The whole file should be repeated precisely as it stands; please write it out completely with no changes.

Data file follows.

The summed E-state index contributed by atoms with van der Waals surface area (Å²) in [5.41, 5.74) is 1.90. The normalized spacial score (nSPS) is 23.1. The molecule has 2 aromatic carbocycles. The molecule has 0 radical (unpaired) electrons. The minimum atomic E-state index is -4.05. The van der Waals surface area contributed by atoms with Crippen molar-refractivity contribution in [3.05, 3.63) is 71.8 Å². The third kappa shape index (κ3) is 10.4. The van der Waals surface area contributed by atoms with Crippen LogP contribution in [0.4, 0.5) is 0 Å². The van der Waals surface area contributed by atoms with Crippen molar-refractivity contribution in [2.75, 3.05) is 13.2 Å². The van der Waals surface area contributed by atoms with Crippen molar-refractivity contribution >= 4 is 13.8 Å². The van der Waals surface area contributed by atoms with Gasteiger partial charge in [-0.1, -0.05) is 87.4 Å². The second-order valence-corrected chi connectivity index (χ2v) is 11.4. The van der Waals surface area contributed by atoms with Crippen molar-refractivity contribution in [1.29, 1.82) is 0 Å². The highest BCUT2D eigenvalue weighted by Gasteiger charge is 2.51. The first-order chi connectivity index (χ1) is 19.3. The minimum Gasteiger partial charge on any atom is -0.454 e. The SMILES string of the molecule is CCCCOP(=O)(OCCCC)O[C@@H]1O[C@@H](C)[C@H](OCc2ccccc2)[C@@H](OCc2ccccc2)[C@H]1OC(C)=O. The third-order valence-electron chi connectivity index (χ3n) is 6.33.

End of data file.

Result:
The summed E-state index contributed by atoms with van der Waals surface area (Å²) in [5.41, 5.74) is 1.90. The normalized spacial score (nSPS) is 23.1. The molecule has 2 aromatic carbocycles. The molecule has 0 radical (unpaired) electrons. The minimum atomic E-state index is -4.05. The van der Waals surface area contributed by atoms with Crippen molar-refractivity contribution in [3.05, 3.63) is 71.8 Å². The third kappa shape index (κ3) is 10.4. The van der Waals surface area contributed by atoms with Crippen LogP contribution in [0.4, 0.5) is 0 Å². The van der Waals surface area contributed by atoms with Crippen molar-refractivity contribution in [2.75, 3.05) is 13.2 Å². The van der Waals surface area contributed by atoms with Crippen molar-refractivity contribution >= 4 is 13.8 Å². The van der Waals surface area contributed by atoms with Gasteiger partial charge in [-0.1, -0.05) is 87.4 Å². The second-order valence-corrected chi connectivity index (χ2v) is 11.4. The van der Waals surface area contributed by atoms with Crippen molar-refractivity contribution in [1.29, 1.82) is 0 Å². The highest BCUT2D eigenvalue weighted by Gasteiger charge is 2.51. The first-order chi connectivity index (χ1) is 19.3. The minimum Gasteiger partial charge on any atom is -0.454 e. The SMILES string of the molecule is CCCCOP(=O)(OCCCC)O[C@@H]1O[C@@H](C)[C@H](OCc2ccccc2)[C@@H](OCc2ccccc2)[C@H]1OC(C)=O. The third-order valence-electron chi connectivity index (χ3n) is 6.33.